There she goes…
The tightly-bound threads are loosening, unravelling. I’m unravelling. Little by little I’m making less sense of this disease and more sense of the scale of its destruction. I’m angry, sad and hurt. It hurts to look back and think of just how much it’s robbed from me, to watch my ghost lace up her runners and race out into the crisp autumn morning. Every fibre of my body aches to be her.
I feel like this is a nightmare I’m going to wake up from. That the walking stick, the wheelchair and, most of all, the pain, that they can’t be permanent … can they? Yet they’ve become a part of who I am now. I spend so much time behind closed doors, my day stripped back to a level I can cope with. On the better days, the days the disease is invisible to the outside world – never to me – I put on my make-up and I venture outside to the shop or into the office. But on more of those days, I’m behind closed doors nursing my broken body, bargaining with it for time.
I fight it day in, day out. But I rarely win. It’s like swimming against the current, I keep paddling just to stay in the same spot, stop for a split second and I get swept away for miles. It takes so much energy and sometimes I want to stop the battle, I want to curl up and sleep and forget that this is happening to me. I want to look back at what I’ve lost and for it not to hurt this much. I want to look forward with excitement rather than this fear. I’m tired and I’m weary on this road. I don’t feel brave and if I look ‘good’ it’s because I’ve gone to great efforts to look that way. To hide my pain from the outside world, to filter what I show. The Rosie who sits at home looks sick, she curls up in a ball during the week and cries when the pain gets too intense. She’s frightened. She can sometimes barely climb the stairs, each limb filled with lead, out of breath just moving from the couch to the bathroom. I feel like I’m muddling through, like I’m barely clinging to the strings that tie me to the world, to society.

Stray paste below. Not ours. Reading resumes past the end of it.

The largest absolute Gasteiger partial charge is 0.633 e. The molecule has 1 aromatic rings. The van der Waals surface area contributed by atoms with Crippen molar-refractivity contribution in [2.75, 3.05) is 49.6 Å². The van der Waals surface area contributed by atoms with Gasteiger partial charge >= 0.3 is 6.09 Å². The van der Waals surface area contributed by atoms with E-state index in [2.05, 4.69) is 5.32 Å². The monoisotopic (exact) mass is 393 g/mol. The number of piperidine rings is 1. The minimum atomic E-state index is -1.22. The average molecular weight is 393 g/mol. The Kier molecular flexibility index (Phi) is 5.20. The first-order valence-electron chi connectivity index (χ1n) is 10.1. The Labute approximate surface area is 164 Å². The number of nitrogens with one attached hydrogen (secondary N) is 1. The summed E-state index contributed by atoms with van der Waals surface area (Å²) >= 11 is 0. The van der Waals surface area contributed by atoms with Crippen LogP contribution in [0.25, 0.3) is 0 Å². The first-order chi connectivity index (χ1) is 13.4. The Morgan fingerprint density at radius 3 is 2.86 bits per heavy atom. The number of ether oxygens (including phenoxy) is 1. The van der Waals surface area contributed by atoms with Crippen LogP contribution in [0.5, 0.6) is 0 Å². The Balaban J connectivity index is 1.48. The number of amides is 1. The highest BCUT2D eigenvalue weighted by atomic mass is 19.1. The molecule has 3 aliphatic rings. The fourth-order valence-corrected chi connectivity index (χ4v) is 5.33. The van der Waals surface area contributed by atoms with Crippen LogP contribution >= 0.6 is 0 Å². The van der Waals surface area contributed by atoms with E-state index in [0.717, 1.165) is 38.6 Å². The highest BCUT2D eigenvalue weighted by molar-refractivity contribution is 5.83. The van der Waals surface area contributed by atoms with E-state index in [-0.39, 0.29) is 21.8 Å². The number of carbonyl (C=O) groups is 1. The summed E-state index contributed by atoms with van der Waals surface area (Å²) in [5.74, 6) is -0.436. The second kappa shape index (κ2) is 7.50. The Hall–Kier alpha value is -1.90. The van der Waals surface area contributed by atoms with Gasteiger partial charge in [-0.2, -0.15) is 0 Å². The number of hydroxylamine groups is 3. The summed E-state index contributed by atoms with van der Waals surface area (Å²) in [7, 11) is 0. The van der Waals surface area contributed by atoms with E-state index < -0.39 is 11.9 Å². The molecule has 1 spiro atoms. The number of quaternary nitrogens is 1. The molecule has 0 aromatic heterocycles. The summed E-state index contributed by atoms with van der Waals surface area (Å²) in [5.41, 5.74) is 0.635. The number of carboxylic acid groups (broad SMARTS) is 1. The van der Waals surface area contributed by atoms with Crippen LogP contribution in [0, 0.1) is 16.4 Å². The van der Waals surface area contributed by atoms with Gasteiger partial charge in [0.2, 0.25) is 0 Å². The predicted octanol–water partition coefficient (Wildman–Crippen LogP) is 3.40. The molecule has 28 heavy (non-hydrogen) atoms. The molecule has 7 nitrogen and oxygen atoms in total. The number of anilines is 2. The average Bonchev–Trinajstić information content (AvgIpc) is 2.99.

I’m sick of counting out tablets everyday and filling my system with them just so I’m able to move and live in a little less pain. I’m sick of the isolation and the heart-wrenching loneliness that comes with a chronic illness. I’m sick of being tired and of everything taking so much effort. There’s days I want to nap and I’ve only managed to get as far as making breakfast,
It hurts so much. I physically ache for what has been lost. The hauntings from old Rosie have become more real of late. She runs around the parks I barely managed to shuffle around. She dashes through town and in and out of shops with ease while I battle crowds in my wheelchair – invisible at home and invisible outside of it!
I HATE you MS. Look what you’ve done to my body. Look what you’ve left me with. Look at the fights that lie ahead for me: trying to cope with my illness and struggle for recognition and equality in a society that considers disabled people less – worse than less, it doesn’t even consider us. I just want to be me again, I want to act on the dreams, the desires and the impulses that still course through my veins.
And yet the life I live now is far more full of meaning. Of love like I’ve never known love. Friendships built and strengthened in the face of adversity. I am more passionate about the beautiful world that surrounds us and more ready, on the good days, to leap out and grab hold of it with every ounce of my being. And I know, each time it gets hard, the old Rosie doesn’t just haunt me with what’s been lost, she leans forward, embraces me and whispers: You’ve got this!